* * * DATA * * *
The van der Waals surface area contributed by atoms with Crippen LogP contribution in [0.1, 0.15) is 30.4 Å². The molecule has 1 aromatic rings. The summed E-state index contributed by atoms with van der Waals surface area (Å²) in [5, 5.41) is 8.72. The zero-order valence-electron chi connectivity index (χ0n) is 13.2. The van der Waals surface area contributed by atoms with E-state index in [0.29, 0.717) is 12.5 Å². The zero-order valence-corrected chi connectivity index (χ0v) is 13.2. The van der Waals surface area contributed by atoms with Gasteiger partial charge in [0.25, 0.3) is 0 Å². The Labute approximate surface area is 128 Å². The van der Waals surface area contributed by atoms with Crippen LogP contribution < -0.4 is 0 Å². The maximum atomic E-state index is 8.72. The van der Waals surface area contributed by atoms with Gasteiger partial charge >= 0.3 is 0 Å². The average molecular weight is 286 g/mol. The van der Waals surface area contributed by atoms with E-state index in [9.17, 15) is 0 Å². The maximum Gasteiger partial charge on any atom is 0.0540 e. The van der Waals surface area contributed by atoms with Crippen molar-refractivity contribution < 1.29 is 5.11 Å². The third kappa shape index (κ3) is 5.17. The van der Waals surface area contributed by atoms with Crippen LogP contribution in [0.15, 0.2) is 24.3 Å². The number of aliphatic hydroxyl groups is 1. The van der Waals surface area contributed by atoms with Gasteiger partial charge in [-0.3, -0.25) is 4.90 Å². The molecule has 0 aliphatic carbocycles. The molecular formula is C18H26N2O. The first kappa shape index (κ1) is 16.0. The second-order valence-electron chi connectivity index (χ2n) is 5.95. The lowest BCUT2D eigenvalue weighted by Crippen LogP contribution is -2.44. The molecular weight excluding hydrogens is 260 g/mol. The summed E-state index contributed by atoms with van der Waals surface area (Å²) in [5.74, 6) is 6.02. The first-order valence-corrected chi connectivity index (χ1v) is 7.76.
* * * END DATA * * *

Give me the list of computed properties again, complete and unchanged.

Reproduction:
The van der Waals surface area contributed by atoms with Crippen LogP contribution in [0.1, 0.15) is 30.4 Å². The molecule has 1 aromatic rings. The summed E-state index contributed by atoms with van der Waals surface area (Å²) in [5, 5.41) is 8.72. The zero-order valence-electron chi connectivity index (χ0n) is 13.2. The van der Waals surface area contributed by atoms with E-state index in [0.29, 0.717) is 12.5 Å². The zero-order valence-corrected chi connectivity index (χ0v) is 13.2. The van der Waals surface area contributed by atoms with Gasteiger partial charge in [0.25, 0.3) is 0 Å². The Labute approximate surface area is 128 Å². The van der Waals surface area contributed by atoms with Crippen LogP contribution < -0.4 is 0 Å². The maximum atomic E-state index is 8.72. The van der Waals surface area contributed by atoms with Gasteiger partial charge >= 0.3 is 0 Å². The average molecular weight is 286 g/mol. The van der Waals surface area contributed by atoms with E-state index in [9.17, 15) is 0 Å². The maximum Gasteiger partial charge on any atom is 0.0540 e. The van der Waals surface area contributed by atoms with Crippen molar-refractivity contribution < 1.29 is 5.11 Å². The third kappa shape index (κ3) is 5.17. The van der Waals surface area contributed by atoms with Crippen LogP contribution in [0.15, 0.2) is 24.3 Å². The number of aliphatic hydroxyl groups is 1. The van der Waals surface area contributed by atoms with Gasteiger partial charge in [-0.3, -0.25) is 4.90 Å². The molecule has 0 aliphatic carbocycles. The molecular formula is C18H26N2O. The first kappa shape index (κ1) is 16.0. The second-order valence-electron chi connectivity index (χ2n) is 5.95. The lowest BCUT2D eigenvalue weighted by Crippen LogP contribution is -2.44. The molecular weight excluding hydrogens is 260 g/mol. The summed E-state index contributed by atoms with van der Waals surface area (Å²) in [5.74, 6) is 6.02. The first-order valence-corrected chi connectivity index (χ1v) is 7.76.